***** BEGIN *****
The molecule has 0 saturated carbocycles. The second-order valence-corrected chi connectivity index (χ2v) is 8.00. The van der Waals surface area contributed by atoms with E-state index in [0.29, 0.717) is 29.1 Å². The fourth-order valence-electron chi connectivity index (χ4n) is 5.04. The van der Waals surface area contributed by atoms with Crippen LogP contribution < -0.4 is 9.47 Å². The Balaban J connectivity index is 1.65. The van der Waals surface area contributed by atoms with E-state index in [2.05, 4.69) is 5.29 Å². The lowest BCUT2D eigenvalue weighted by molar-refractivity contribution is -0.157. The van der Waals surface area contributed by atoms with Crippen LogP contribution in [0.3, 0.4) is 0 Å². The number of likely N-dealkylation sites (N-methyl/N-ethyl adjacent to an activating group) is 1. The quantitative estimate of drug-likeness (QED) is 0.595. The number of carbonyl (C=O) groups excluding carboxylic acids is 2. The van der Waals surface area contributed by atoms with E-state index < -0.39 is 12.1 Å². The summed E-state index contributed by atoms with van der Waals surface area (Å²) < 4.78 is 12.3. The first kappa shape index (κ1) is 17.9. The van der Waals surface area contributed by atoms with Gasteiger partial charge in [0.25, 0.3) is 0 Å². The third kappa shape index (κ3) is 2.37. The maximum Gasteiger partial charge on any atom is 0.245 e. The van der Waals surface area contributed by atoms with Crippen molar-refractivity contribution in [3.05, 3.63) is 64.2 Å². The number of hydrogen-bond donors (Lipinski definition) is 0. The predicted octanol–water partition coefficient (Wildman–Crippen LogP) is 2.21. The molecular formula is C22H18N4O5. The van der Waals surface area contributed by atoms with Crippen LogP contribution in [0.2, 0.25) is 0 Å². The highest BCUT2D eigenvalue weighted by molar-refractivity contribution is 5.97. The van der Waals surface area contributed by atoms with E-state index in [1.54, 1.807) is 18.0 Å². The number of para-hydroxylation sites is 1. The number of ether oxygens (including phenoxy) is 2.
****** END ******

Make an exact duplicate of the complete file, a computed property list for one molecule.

The molecule has 0 saturated carbocycles. The second-order valence-corrected chi connectivity index (χ2v) is 8.00. The van der Waals surface area contributed by atoms with E-state index in [0.29, 0.717) is 29.1 Å². The fourth-order valence-electron chi connectivity index (χ4n) is 5.04. The van der Waals surface area contributed by atoms with Crippen LogP contribution < -0.4 is 9.47 Å². The Balaban J connectivity index is 1.65. The van der Waals surface area contributed by atoms with E-state index in [2.05, 4.69) is 5.29 Å². The lowest BCUT2D eigenvalue weighted by molar-refractivity contribution is -0.157. The van der Waals surface area contributed by atoms with Crippen LogP contribution in [0.3, 0.4) is 0 Å². The number of likely N-dealkylation sites (N-methyl/N-ethyl adjacent to an activating group) is 1. The quantitative estimate of drug-likeness (QED) is 0.595. The number of carbonyl (C=O) groups excluding carboxylic acids is 2. The van der Waals surface area contributed by atoms with E-state index < -0.39 is 12.1 Å². The summed E-state index contributed by atoms with van der Waals surface area (Å²) < 4.78 is 12.3. The first kappa shape index (κ1) is 17.9. The van der Waals surface area contributed by atoms with Gasteiger partial charge in [0.25, 0.3) is 0 Å². The third kappa shape index (κ3) is 2.37. The maximum Gasteiger partial charge on any atom is 0.245 e. The van der Waals surface area contributed by atoms with Crippen molar-refractivity contribution in [3.05, 3.63) is 64.2 Å². The number of hydrogen-bond donors (Lipinski definition) is 0. The predicted octanol–water partition coefficient (Wildman–Crippen LogP) is 2.21. The molecular formula is C22H18N4O5. The van der Waals surface area contributed by atoms with Crippen LogP contribution in [0.2, 0.25) is 0 Å². The highest BCUT2D eigenvalue weighted by molar-refractivity contribution is 5.97. The van der Waals surface area contributed by atoms with E-state index in [1.54, 1.807) is 18.0 Å². The number of para-hydroxylation sites is 1. The number of ether oxygens (including phenoxy) is 2.